Detailed maps for this event are on Derek Breit's interactive Web page at http://www.poyntsource.com/New/Global.htm, which links to the very detailed maps and satellite imagery of maps.google.com with overlays of the occultation paths. Also on Breit's website are station lists giving local circumstances for many observer stations. It gives the predicted time of the event, distance from the updated central line, probability that an occultation will occur there, and altitudes of the star and the Sun. If your station is not in that list, please let me and Derek (breit_ideas@hotmail.com) know so that you can be added to future lists. Also included there now are lists of stars with offset times and declination differences for pre-pointing telescopes. For those observing near I-95 in Virginia and N. Carolina, I have calculated the UT and EDT times for the pre-point stars in the table that you can get at http://iota.jhuapl.edu/st019413.txt.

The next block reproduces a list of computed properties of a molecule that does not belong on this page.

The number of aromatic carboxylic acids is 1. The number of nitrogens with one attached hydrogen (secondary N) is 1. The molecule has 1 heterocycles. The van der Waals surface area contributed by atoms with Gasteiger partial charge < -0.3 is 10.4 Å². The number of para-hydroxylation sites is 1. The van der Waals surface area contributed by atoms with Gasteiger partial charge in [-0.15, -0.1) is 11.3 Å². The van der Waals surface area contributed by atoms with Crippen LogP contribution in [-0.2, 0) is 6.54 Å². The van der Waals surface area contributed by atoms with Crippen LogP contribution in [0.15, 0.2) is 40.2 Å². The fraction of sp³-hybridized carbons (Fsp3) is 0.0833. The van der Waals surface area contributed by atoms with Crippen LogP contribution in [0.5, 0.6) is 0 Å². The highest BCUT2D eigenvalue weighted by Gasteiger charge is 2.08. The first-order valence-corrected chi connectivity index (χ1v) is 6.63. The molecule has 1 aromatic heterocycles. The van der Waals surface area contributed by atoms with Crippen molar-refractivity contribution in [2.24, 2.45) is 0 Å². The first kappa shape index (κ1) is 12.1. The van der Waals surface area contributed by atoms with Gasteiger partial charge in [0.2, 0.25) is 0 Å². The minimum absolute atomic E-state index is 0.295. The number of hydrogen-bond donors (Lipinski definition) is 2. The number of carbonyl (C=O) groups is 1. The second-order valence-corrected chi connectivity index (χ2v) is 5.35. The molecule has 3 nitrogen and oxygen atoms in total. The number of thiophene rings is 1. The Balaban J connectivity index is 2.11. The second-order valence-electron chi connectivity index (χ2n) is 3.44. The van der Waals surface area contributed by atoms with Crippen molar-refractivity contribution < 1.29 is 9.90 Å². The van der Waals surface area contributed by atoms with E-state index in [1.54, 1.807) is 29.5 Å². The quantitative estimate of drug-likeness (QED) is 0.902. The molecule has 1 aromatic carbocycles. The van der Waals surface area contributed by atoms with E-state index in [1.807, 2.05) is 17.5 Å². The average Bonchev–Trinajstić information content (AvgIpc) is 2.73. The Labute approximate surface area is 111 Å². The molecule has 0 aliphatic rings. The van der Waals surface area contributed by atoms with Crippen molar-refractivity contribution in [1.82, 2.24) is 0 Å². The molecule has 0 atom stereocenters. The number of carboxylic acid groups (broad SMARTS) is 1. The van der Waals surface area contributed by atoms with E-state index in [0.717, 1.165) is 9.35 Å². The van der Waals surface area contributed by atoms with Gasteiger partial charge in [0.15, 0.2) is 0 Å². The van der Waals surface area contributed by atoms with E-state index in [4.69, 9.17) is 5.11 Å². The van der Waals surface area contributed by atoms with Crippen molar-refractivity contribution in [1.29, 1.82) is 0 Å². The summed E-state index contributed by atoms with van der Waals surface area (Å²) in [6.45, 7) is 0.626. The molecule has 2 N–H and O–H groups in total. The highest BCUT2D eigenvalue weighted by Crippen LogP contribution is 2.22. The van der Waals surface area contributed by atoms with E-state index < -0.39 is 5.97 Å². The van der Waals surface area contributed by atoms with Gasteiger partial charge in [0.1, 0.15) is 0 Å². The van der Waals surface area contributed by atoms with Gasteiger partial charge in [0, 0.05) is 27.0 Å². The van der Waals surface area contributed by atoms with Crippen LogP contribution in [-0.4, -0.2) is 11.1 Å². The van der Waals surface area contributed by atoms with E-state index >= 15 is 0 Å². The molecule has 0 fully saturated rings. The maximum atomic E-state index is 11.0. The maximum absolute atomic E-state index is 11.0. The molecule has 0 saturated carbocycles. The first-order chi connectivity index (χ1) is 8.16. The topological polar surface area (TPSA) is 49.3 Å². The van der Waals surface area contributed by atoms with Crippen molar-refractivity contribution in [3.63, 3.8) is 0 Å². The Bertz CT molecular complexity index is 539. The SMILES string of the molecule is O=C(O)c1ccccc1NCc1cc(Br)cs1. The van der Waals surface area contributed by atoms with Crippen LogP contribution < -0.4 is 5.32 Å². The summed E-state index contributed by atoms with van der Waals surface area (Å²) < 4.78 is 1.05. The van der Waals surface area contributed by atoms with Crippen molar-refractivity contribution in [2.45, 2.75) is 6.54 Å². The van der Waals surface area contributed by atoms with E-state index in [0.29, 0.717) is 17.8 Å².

A list of some stations is below, a shortened version of the longer list on Derek Breit's website given above. I've indicated the locations of prospective observers from the messages that I've received so far; please let me know your plans so I can add you to an updated version of this list that I'll be sending later. I plan to arrive at Jacksonville airport at 2:40 p.m. and can bring an extra video recording system if a local observer could use it with their telescope to try to record the occultation. Between the distance and probability columns, I've added codes for those who have said that they will try this occultation, with * for a fixed-site visual observer, V for fixed video observer, m for mobile visual observer, and M for mobile video observer. Let me know your plans so I can add a code for your station in a later update. For example, I plan to try to observe from -35 and -40 km, but I will change that if anyone in Gainesville plans to try to observe the event from there. Observers even out to the 2-sigma limits are useful to ensure coverage of the occultation. For example, for the Fortuna occultation last week, we have a nearly 2-sigma south shift of the path. Fortunately, a fixed-site observatory at about 1.2 sigma south observed and had an 11-second occultation, giving a valuable observation near the actual southern limit for that event, completing the "picture" of that asteroid that was also well-observed across its predicted path.